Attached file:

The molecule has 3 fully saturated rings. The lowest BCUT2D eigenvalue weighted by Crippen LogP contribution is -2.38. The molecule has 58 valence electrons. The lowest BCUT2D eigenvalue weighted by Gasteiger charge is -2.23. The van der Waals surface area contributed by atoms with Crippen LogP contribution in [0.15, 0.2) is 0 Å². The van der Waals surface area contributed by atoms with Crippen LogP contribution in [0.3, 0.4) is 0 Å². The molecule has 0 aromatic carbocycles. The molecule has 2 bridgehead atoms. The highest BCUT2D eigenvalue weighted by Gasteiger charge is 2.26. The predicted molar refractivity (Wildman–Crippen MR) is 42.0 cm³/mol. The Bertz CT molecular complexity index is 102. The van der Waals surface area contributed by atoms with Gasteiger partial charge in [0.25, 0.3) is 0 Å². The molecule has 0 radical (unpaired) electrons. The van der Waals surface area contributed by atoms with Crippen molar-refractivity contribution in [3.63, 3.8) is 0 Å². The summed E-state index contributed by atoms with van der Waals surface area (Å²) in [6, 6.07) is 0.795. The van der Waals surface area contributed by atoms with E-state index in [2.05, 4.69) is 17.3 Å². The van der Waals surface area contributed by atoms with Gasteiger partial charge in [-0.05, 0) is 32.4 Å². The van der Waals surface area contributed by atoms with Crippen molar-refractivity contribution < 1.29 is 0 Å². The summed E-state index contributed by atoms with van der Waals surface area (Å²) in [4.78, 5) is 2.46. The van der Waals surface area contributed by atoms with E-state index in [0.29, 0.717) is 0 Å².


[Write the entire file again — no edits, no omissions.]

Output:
The molecule has 3 fully saturated rings. The lowest BCUT2D eigenvalue weighted by Crippen LogP contribution is -2.38. The molecule has 58 valence electrons. The lowest BCUT2D eigenvalue weighted by Gasteiger charge is -2.23. The van der Waals surface area contributed by atoms with Crippen LogP contribution in [0.15, 0.2) is 0 Å². The van der Waals surface area contributed by atoms with Crippen LogP contribution in [0.3, 0.4) is 0 Å². The molecule has 0 aromatic carbocycles. The molecule has 2 bridgehead atoms. The highest BCUT2D eigenvalue weighted by Gasteiger charge is 2.26. The predicted molar refractivity (Wildman–Crippen MR) is 42.0 cm³/mol. The Bertz CT molecular complexity index is 102. The van der Waals surface area contributed by atoms with Gasteiger partial charge in [0.25, 0.3) is 0 Å². The molecule has 0 radical (unpaired) electrons. The van der Waals surface area contributed by atoms with Crippen molar-refractivity contribution in [3.63, 3.8) is 0 Å². The summed E-state index contributed by atoms with van der Waals surface area (Å²) in [6, 6.07) is 0.795. The van der Waals surface area contributed by atoms with E-state index in [2.05, 4.69) is 17.3 Å². The van der Waals surface area contributed by atoms with Gasteiger partial charge in [-0.05, 0) is 32.4 Å². The van der Waals surface area contributed by atoms with Crippen molar-refractivity contribution < 1.29 is 0 Å². The summed E-state index contributed by atoms with van der Waals surface area (Å²) in [4.78, 5) is 2.46. The van der Waals surface area contributed by atoms with E-state index in [0.29, 0.717) is 0 Å².